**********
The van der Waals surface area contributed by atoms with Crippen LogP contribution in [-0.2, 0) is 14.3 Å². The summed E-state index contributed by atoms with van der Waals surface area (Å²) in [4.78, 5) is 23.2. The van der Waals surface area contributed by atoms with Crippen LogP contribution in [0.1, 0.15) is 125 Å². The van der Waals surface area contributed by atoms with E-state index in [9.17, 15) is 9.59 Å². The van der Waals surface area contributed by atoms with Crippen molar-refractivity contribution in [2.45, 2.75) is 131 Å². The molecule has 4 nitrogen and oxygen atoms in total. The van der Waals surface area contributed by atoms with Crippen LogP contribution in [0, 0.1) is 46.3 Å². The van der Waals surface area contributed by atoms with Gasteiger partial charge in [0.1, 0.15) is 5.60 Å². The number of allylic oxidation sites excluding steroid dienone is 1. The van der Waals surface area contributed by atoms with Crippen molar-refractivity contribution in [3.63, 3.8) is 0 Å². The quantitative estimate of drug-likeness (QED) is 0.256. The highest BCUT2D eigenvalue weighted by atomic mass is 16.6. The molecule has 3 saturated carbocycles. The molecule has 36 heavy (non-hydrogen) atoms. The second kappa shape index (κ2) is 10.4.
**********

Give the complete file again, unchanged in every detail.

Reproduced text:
The van der Waals surface area contributed by atoms with Crippen LogP contribution in [-0.2, 0) is 14.3 Å². The summed E-state index contributed by atoms with van der Waals surface area (Å²) in [4.78, 5) is 23.2. The van der Waals surface area contributed by atoms with Crippen LogP contribution in [0.1, 0.15) is 125 Å². The van der Waals surface area contributed by atoms with E-state index in [9.17, 15) is 9.59 Å². The van der Waals surface area contributed by atoms with Crippen molar-refractivity contribution in [2.45, 2.75) is 131 Å². The molecule has 4 nitrogen and oxygen atoms in total. The van der Waals surface area contributed by atoms with Crippen LogP contribution in [0, 0.1) is 46.3 Å². The van der Waals surface area contributed by atoms with Gasteiger partial charge in [0.1, 0.15) is 5.60 Å². The number of allylic oxidation sites excluding steroid dienone is 1. The van der Waals surface area contributed by atoms with Crippen molar-refractivity contribution in [3.63, 3.8) is 0 Å². The quantitative estimate of drug-likeness (QED) is 0.256. The highest BCUT2D eigenvalue weighted by atomic mass is 16.6. The molecule has 3 saturated carbocycles. The molecule has 36 heavy (non-hydrogen) atoms. The second kappa shape index (κ2) is 10.4.